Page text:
In recent years, the general attitude towards failure in most age groups, especially in young people, seems to be changing. Failure is no longer viewed in positive light as it was a while ago. In most underdeveloped countries, even in some developed states, this negative attitude is becoming the norm and is being purported in schools too. The idea is that failure is not only NOT a great teacher but is something that should be avoided, and it is better to not do something than to fail at it.
However, there are still some people who see some truth in the statement “failure is the greatest teacher”. They think that without failure, success seems like a distant idea. In this composition I am going to discuss both points of view and argue why, in my opinion, failure is in fact not only the greatest teacher, but it can be a very substantial and essential motivator.
Firstly, this recent emergence in a negative attitude towards failure can be traced back to a variety of different reasons, however I think that from my personal experience up to this point in my life, the two major ones are: the emotional and psychological burden as well as the inability to assess and draw the right conclusions from failure.
For most people, failure would carry with it a very big burden that many would find it difficult to recover from. Firstly, depending on where failure occurs or the circumstances related to how you failed, the psychological and emotional backlash can be enormous. If it involved one of your biggest strengths, it could make you seriously doubt in yourself and your abilities and even lower your self-esteem. However, if people manage to recover from the backlash, they are still faced with a choice: learn something from your failure or try analyzing it. Some would run away from the failure and try not to remember it again, depriving themselves of the opportunity for self-improvement. Others may try to correctly assess the reasons of their failure, but still do not correctly navigate through their failure, however their effort was not in vain, as in most cases, they still learn something new. There are very few who correctly assess their failure and draw conclusions, although this does not happen in every case, but it does happen.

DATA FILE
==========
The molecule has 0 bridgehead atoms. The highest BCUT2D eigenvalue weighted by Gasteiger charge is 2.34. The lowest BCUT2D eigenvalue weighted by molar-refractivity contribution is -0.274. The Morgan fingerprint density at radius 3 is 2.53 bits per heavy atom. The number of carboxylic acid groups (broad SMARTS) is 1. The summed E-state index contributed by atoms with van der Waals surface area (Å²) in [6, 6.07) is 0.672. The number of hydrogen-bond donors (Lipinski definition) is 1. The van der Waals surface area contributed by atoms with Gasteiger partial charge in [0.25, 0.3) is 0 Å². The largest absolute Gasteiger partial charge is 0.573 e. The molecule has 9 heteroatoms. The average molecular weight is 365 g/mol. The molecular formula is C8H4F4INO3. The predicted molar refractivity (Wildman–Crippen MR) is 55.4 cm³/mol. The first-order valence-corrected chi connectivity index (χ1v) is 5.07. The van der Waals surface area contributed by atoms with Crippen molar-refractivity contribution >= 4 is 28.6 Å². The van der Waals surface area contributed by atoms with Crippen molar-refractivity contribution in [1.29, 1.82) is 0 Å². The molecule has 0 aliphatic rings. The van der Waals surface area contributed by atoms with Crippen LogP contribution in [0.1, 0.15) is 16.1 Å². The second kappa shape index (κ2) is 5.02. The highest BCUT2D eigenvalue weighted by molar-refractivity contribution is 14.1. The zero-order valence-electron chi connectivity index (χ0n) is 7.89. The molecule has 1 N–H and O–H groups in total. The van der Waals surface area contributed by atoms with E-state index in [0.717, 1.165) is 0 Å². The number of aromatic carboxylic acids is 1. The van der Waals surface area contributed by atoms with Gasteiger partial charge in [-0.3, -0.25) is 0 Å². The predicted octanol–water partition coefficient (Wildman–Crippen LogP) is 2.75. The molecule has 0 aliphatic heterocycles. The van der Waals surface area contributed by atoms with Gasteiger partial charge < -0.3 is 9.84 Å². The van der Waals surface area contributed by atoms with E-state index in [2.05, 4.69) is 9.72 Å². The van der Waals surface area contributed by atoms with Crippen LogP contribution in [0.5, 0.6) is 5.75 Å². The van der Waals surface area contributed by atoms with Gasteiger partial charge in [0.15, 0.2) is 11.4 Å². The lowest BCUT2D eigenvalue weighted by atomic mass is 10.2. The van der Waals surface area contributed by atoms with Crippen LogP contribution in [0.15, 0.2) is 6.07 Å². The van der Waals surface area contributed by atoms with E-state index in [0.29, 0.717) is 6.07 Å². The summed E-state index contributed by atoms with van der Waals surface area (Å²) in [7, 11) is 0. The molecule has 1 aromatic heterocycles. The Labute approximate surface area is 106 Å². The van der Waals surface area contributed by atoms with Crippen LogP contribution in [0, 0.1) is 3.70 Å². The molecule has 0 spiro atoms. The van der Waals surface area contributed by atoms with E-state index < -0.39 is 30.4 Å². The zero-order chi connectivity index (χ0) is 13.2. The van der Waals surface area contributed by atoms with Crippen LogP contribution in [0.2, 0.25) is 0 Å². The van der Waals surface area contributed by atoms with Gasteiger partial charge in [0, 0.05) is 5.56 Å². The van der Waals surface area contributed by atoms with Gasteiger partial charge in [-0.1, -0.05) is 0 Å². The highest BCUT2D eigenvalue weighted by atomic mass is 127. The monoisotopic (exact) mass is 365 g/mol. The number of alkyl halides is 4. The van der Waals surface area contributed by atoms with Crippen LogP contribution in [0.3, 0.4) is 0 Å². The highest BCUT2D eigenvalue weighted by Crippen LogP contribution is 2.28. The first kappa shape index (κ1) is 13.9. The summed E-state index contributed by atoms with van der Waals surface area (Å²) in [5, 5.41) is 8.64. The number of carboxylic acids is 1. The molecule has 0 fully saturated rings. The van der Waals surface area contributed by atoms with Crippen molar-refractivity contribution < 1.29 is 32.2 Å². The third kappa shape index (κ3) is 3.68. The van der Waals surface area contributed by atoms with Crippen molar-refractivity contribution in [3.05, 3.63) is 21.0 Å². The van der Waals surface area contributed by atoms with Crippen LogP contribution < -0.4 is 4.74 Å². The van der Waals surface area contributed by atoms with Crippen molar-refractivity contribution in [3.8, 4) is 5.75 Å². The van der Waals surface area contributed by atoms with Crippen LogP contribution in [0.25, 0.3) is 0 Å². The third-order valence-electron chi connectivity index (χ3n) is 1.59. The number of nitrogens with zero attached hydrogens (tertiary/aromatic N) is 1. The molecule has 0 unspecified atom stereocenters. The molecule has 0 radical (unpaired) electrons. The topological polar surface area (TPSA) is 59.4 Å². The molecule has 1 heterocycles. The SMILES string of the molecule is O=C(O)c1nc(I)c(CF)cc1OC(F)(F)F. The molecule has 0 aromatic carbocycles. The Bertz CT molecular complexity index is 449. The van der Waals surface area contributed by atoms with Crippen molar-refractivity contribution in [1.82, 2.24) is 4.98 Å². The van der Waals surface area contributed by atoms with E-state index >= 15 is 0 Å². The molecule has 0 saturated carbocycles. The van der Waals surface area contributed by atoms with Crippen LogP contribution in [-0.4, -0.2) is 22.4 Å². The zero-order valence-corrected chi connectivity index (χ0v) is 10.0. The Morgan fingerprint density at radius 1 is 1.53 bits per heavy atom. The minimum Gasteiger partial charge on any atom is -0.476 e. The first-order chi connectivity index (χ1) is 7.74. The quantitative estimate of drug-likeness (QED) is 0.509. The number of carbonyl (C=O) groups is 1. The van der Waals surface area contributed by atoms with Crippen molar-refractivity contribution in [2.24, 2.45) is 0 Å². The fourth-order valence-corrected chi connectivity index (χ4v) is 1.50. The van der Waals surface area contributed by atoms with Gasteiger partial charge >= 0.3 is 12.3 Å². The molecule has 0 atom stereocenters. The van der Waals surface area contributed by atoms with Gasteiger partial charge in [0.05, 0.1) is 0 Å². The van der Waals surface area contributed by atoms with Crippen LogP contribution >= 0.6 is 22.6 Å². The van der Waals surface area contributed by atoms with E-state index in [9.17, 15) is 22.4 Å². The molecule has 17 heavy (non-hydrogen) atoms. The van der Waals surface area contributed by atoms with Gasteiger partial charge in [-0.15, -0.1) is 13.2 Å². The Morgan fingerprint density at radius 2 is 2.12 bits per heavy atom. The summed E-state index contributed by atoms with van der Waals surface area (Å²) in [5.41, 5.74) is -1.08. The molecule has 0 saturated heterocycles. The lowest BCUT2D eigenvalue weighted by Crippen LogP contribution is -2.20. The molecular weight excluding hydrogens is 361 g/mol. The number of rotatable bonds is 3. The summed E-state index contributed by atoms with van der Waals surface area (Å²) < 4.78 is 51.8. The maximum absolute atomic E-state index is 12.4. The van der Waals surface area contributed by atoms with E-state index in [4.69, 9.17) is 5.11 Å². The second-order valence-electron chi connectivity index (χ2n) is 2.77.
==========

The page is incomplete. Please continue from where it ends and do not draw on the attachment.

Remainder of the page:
Secondly, I would like to argue, in my opinion, why I think that failure is the greatest teacher. In a light contrast to what I mentioned before, the emotional and psychological burden can become too heavy, if you allow it. However, if you face your failure head-on, it can help strengthen your character and your will, as you now understand the pain of failure, and try not to allow it to happen again. As I mentioned before, it also, when analyzed correctly paves the way for self-improvement and development.
Thirdly, I think that failure is also a fantastic motivator. Instead of letting all the feeling that are extracted from it weigh you down, you must understand that they are a sort of cautionary note, warning you as to what happens because of failure, and motivating you not to allow yourself to experience them again and run away from trying as mentioned before, when coupled with correct analyzing of the failure propels a person to chase success in a constructive way.
All in all, while there are some that would disagree with the statement “Failure is the greatest teacher” for different reasons, I firmly think that it is true because if you analyze failure correctly and do not allow it to bring you down, but strengthen your character, not only does it become a great teacher, but also a fantastic motivator.
Composition by Erik Çiftja
Class of 9